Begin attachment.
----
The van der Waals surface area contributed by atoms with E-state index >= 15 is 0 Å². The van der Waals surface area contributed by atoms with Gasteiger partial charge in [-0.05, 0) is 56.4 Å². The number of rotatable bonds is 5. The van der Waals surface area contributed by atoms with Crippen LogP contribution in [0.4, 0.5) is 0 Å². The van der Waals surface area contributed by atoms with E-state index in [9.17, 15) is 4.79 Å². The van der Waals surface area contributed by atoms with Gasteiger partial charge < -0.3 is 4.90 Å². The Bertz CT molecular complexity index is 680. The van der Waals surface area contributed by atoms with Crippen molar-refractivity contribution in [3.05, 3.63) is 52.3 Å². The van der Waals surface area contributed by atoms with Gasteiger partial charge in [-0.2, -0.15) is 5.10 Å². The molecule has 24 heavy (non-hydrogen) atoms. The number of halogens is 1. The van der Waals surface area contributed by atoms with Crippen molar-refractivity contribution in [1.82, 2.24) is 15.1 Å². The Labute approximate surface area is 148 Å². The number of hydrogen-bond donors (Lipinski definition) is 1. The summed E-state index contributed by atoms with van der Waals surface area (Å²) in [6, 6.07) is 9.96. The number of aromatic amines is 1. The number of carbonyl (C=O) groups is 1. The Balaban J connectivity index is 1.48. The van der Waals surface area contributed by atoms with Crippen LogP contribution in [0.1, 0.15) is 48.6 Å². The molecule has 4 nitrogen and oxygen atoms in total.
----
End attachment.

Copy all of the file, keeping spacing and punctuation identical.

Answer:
The van der Waals surface area contributed by atoms with E-state index >= 15 is 0 Å². The van der Waals surface area contributed by atoms with Gasteiger partial charge in [-0.05, 0) is 56.4 Å². The number of rotatable bonds is 5. The van der Waals surface area contributed by atoms with Crippen LogP contribution in [0.4, 0.5) is 0 Å². The van der Waals surface area contributed by atoms with E-state index in [9.17, 15) is 4.79 Å². The van der Waals surface area contributed by atoms with Gasteiger partial charge < -0.3 is 4.90 Å². The Bertz CT molecular complexity index is 680. The van der Waals surface area contributed by atoms with Crippen molar-refractivity contribution in [3.05, 3.63) is 52.3 Å². The van der Waals surface area contributed by atoms with Gasteiger partial charge in [-0.2, -0.15) is 5.10 Å². The molecule has 24 heavy (non-hydrogen) atoms. The number of halogens is 1. The van der Waals surface area contributed by atoms with Crippen molar-refractivity contribution in [1.82, 2.24) is 15.1 Å². The Labute approximate surface area is 148 Å². The number of hydrogen-bond donors (Lipinski definition) is 1. The summed E-state index contributed by atoms with van der Waals surface area (Å²) in [6, 6.07) is 9.96. The number of aromatic amines is 1. The number of carbonyl (C=O) groups is 1. The Balaban J connectivity index is 1.48. The van der Waals surface area contributed by atoms with Crippen LogP contribution in [0.1, 0.15) is 48.6 Å². The molecule has 4 nitrogen and oxygen atoms in total.